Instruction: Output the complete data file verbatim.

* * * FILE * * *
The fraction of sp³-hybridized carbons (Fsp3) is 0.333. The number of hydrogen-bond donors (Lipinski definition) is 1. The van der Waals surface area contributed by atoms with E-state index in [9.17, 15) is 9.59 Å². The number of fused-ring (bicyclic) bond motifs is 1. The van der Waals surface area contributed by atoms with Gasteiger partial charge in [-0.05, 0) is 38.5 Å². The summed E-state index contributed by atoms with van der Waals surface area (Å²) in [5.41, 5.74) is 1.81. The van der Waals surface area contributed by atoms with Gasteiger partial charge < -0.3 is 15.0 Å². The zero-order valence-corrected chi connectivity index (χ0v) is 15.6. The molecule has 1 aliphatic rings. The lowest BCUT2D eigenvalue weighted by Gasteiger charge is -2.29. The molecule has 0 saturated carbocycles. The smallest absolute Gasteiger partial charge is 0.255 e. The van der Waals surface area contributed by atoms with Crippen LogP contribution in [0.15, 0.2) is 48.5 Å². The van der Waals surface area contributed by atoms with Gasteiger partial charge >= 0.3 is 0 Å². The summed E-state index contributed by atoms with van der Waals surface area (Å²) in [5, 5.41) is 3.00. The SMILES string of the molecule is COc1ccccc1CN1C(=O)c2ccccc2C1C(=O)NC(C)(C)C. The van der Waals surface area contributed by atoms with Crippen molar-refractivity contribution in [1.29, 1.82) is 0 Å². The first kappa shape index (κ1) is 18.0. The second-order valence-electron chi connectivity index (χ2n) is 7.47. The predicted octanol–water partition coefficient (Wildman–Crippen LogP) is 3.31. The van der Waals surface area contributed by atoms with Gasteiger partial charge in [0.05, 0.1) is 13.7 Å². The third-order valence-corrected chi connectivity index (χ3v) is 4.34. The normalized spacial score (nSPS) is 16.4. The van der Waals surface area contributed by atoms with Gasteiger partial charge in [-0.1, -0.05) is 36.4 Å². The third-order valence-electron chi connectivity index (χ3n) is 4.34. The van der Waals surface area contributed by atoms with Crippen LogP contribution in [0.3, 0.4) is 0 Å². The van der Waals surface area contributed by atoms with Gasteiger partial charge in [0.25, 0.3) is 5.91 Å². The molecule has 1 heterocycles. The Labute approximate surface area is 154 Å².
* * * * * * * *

The fraction of sp³-hybridized carbons (Fsp3) is 0.333. The number of hydrogen-bond donors (Lipinski definition) is 1. The van der Waals surface area contributed by atoms with E-state index in [9.17, 15) is 9.59 Å². The number of fused-ring (bicyclic) bond motifs is 1. The van der Waals surface area contributed by atoms with Gasteiger partial charge in [-0.05, 0) is 38.5 Å². The summed E-state index contributed by atoms with van der Waals surface area (Å²) in [5.41, 5.74) is 1.81. The van der Waals surface area contributed by atoms with Gasteiger partial charge < -0.3 is 15.0 Å². The zero-order valence-corrected chi connectivity index (χ0v) is 15.6. The molecule has 1 aliphatic rings. The lowest BCUT2D eigenvalue weighted by Gasteiger charge is -2.29. The molecule has 0 saturated carbocycles. The smallest absolute Gasteiger partial charge is 0.255 e. The van der Waals surface area contributed by atoms with Crippen LogP contribution in [0.15, 0.2) is 48.5 Å². The van der Waals surface area contributed by atoms with Gasteiger partial charge >= 0.3 is 0 Å². The summed E-state index contributed by atoms with van der Waals surface area (Å²) in [5, 5.41) is 3.00. The SMILES string of the molecule is COc1ccccc1CN1C(=O)c2ccccc2C1C(=O)NC(C)(C)C. The van der Waals surface area contributed by atoms with Crippen molar-refractivity contribution in [1.29, 1.82) is 0 Å². The first kappa shape index (κ1) is 18.0. The second-order valence-electron chi connectivity index (χ2n) is 7.47. The predicted octanol–water partition coefficient (Wildman–Crippen LogP) is 3.31. The van der Waals surface area contributed by atoms with Gasteiger partial charge in [0.05, 0.1) is 13.7 Å². The third-order valence-corrected chi connectivity index (χ3v) is 4.34. The normalized spacial score (nSPS) is 16.4. The van der Waals surface area contributed by atoms with Gasteiger partial charge in [-0.1, -0.05) is 36.4 Å². The third-order valence-electron chi connectivity index (χ3n) is 4.34. The van der Waals surface area contributed by atoms with Crippen LogP contribution in [0.3, 0.4) is 0 Å². The van der Waals surface area contributed by atoms with Gasteiger partial charge in [0.25, 0.3) is 5.91 Å². The molecule has 1 heterocycles. The Labute approximate surface area is 154 Å².